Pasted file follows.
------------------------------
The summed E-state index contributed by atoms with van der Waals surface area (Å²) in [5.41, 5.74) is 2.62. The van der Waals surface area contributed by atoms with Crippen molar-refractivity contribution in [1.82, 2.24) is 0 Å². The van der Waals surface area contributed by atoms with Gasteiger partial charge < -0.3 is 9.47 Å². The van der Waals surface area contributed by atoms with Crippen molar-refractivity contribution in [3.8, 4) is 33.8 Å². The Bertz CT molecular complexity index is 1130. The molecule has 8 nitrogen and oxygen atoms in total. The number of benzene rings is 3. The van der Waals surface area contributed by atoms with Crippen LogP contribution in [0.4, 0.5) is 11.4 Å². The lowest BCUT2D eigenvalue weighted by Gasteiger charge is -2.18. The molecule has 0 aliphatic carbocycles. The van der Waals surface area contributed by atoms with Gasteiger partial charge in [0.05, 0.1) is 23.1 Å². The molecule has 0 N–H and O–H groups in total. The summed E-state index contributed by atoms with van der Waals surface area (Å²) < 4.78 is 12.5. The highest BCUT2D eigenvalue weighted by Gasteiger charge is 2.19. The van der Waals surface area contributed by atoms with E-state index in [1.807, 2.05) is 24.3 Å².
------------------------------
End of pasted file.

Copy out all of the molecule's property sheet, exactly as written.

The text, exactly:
The summed E-state index contributed by atoms with van der Waals surface area (Å²) in [5.41, 5.74) is 2.62. The van der Waals surface area contributed by atoms with Crippen molar-refractivity contribution in [1.82, 2.24) is 0 Å². The van der Waals surface area contributed by atoms with Gasteiger partial charge < -0.3 is 9.47 Å². The van der Waals surface area contributed by atoms with Crippen molar-refractivity contribution in [3.8, 4) is 33.8 Å². The Bertz CT molecular complexity index is 1130. The molecule has 8 nitrogen and oxygen atoms in total. The number of benzene rings is 3. The van der Waals surface area contributed by atoms with Crippen LogP contribution in [0.4, 0.5) is 11.4 Å². The lowest BCUT2D eigenvalue weighted by Gasteiger charge is -2.18. The molecule has 0 aliphatic carbocycles. The van der Waals surface area contributed by atoms with Gasteiger partial charge in [0.05, 0.1) is 23.1 Å². The molecule has 0 N–H and O–H groups in total. The summed E-state index contributed by atoms with van der Waals surface area (Å²) < 4.78 is 12.5. The highest BCUT2D eigenvalue weighted by Gasteiger charge is 2.19. The van der Waals surface area contributed by atoms with E-state index in [1.807, 2.05) is 24.3 Å².